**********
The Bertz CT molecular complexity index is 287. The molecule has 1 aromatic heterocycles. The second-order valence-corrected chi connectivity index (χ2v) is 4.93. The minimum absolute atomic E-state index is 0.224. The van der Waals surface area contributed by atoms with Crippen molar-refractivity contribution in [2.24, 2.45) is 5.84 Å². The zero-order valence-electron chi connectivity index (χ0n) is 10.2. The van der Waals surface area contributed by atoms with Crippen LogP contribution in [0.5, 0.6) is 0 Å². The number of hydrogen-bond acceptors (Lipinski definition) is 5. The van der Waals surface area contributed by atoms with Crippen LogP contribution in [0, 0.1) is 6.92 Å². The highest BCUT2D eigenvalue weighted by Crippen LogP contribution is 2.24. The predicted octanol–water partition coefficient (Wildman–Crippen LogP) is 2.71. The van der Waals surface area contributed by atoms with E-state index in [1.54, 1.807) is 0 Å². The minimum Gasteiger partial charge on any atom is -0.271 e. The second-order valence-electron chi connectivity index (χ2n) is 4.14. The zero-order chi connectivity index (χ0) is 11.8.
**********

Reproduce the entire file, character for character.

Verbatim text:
The Bertz CT molecular complexity index is 287. The molecule has 1 aromatic heterocycles. The second-order valence-corrected chi connectivity index (χ2v) is 4.93. The minimum absolute atomic E-state index is 0.224. The van der Waals surface area contributed by atoms with Crippen molar-refractivity contribution in [2.24, 2.45) is 5.84 Å². The zero-order valence-electron chi connectivity index (χ0n) is 10.2. The van der Waals surface area contributed by atoms with Crippen LogP contribution in [0.5, 0.6) is 0 Å². The number of hydrogen-bond acceptors (Lipinski definition) is 5. The van der Waals surface area contributed by atoms with Crippen LogP contribution in [0, 0.1) is 6.92 Å². The highest BCUT2D eigenvalue weighted by Crippen LogP contribution is 2.24. The predicted octanol–water partition coefficient (Wildman–Crippen LogP) is 2.71. The van der Waals surface area contributed by atoms with E-state index in [1.54, 1.807) is 0 Å². The minimum Gasteiger partial charge on any atom is -0.271 e. The second-order valence-electron chi connectivity index (χ2n) is 4.14. The zero-order chi connectivity index (χ0) is 11.8.